There were third-party Spectrum disk drives, such as the +D/Disciple which were fairly popular but never adopted as a standard. The ZX Spectrum did eventually get a disk drive… or “disc” drive… as Amstrad build a 3" one into the Spectrum +3… which was my favourite Spectrum… and that machine was capable of running CP/M and thus Infocom games. (Playing them on the +3 was a bit odd as one of the screen modes had two overlapping sections that you switched between… as Mike Gerrard of Your Sinclair pointed out… it was a bit like watching a game of tennis).
The fact that software could be supplied on cheap (and easily copiable) cassette tapes did shape the Spectrum scene, though, and dictate the type of games (including adventures) that we had… resulting in single-load experiences rather than games that streamed content off a disk.
Commodore did have some success with the PET even before the VIC-20 made it into the UK. And we had lots of US machines over here too, like the TRS-80 (and various copycat clones, such as our very own Welsh Dragon). But the US machines were extremely pricey in those early days compared to some of the alternate British “kit micros”. There were also so many microcomputers competing for the market in the 1980s! In those first few years it felt like a new system was released every week! Acorn, Amstrad, Atari, Commodore, Sinclair, Sharp, Newbrain, Camputers, Jupiter, Grundy, Tangerine… the list goes on… It was very easy to back the wrong horse.
It eventually settled down to just a few main choices… the ZX Spectrum (if you wanted a cheap quirky, British micro that you could trade “backups” of games with your mates in the playground), the C64 (for those with more money and who liked flashy… if very brown… graphics), the Amstrad CPC (for those who would’ve probably bought a Spectrum but wanted a proper keyboard and a system that didn’t hog their main TV) and the Acorn BBC (for those kids with rich parents).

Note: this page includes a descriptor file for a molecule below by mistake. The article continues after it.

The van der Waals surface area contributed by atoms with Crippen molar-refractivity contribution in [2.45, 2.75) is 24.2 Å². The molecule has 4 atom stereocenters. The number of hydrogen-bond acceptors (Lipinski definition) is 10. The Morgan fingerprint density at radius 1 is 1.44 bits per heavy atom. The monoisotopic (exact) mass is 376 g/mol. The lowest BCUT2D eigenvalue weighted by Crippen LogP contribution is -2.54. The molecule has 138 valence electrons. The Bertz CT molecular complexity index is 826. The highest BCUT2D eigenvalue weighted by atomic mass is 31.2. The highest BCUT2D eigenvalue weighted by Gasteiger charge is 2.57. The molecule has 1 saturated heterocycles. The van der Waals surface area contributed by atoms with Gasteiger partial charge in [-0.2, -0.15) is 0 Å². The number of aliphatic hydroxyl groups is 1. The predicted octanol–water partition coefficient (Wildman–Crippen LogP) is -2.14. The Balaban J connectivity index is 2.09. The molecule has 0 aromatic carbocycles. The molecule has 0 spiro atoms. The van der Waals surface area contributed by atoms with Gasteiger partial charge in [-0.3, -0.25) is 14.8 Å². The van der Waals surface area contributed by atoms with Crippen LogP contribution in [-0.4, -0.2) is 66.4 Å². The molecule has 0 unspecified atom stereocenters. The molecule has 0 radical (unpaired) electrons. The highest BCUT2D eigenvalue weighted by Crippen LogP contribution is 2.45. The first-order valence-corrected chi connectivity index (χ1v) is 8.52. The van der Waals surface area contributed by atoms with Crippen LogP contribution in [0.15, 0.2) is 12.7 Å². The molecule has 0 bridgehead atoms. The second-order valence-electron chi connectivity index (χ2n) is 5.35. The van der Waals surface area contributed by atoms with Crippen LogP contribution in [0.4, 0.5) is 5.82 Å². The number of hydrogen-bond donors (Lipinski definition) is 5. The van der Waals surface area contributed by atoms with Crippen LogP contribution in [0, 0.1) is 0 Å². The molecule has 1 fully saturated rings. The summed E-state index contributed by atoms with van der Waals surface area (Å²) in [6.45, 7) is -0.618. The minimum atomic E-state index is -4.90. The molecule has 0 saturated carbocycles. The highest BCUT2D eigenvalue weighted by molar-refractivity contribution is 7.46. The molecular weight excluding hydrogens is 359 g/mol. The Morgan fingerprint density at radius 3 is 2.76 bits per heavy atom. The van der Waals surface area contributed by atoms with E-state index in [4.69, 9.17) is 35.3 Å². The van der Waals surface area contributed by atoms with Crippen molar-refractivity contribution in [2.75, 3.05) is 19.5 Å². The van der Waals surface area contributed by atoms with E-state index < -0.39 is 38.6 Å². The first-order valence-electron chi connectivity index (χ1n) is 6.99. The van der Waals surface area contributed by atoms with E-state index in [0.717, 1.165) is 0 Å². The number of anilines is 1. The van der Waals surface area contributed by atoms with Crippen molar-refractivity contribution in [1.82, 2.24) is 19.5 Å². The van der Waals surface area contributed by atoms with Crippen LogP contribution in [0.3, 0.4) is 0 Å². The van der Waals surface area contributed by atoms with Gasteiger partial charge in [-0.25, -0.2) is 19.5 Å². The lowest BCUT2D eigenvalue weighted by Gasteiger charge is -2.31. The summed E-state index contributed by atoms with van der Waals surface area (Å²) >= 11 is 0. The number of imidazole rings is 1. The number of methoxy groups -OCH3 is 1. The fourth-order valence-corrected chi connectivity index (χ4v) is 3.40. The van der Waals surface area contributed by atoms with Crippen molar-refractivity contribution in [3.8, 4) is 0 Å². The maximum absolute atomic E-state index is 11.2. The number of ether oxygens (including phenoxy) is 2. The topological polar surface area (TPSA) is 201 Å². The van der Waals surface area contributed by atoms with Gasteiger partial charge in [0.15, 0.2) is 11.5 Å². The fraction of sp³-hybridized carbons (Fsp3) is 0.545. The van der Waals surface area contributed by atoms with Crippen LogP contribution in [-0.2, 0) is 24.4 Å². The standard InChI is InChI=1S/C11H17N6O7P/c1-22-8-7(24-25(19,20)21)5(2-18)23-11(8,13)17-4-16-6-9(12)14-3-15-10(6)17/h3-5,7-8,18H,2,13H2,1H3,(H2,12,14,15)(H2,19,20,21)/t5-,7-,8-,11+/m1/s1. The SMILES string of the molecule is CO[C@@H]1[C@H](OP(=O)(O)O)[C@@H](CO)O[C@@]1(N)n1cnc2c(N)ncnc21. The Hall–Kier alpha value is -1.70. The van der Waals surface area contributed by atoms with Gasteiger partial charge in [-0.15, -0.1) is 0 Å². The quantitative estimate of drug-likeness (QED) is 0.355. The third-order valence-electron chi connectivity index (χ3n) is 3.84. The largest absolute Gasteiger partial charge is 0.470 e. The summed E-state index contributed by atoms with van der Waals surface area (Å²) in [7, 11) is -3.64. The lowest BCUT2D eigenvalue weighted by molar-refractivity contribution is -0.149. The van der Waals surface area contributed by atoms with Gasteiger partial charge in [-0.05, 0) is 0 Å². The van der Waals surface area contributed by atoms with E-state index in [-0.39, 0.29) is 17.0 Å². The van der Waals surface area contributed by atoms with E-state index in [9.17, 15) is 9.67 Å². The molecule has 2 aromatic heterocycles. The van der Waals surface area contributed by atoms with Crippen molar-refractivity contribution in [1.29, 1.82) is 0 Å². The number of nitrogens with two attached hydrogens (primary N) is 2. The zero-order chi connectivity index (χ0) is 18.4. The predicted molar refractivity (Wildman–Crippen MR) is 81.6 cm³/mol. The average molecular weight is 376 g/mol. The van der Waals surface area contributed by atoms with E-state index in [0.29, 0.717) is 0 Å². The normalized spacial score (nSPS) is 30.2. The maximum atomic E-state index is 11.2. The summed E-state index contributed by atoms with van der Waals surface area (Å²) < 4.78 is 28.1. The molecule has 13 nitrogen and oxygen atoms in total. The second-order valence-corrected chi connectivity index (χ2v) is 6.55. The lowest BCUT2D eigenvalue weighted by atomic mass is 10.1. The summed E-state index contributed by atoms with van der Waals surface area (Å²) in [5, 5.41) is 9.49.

There’s probably a whole other discussion to be had about tools such as The Quill and their impact on the British and wider international scene. There is plenty of evidence that the US version, AdventureWriter, was used by plenty of US-based coders, particularly on the C64 where efforts were shared through BBS, but I would agree its use for commercial games was very limited.
Thanks. I’m probably biased as none of my friends had an Amstrad - they seemed like an exotic thing compared to the Spectrums and C64s that we all had. I eventually even got a disk drive and access to Infocom games on my C64, but made the mistake of starting with Zork 3 which I found baffling. It wasn’t until I picked the ‘Lost Treasures’ (for my Amiga) much later that I realised how good other games in the series were.
Ah, the Electron. The ‘lost Christmas’ of 1983 when they couldn’t get enough made to satisfy demand, and then, by 1984, the market seemed to have passed them by. Good keyboard and could have been a great text adventure machine if Acorn hadn’t bungled things…
Christmas 1983 was when we got ours, along with two games, “Killer Gorilla” and “Croaker”. You can probably guess which arcade games they were knock-offs of. I think the first text adventure I had was “Stranded”, an illustrated game by Superior Software. It was pretty bad but I did eventually complete it, and it was probably the first text adventure I finished too.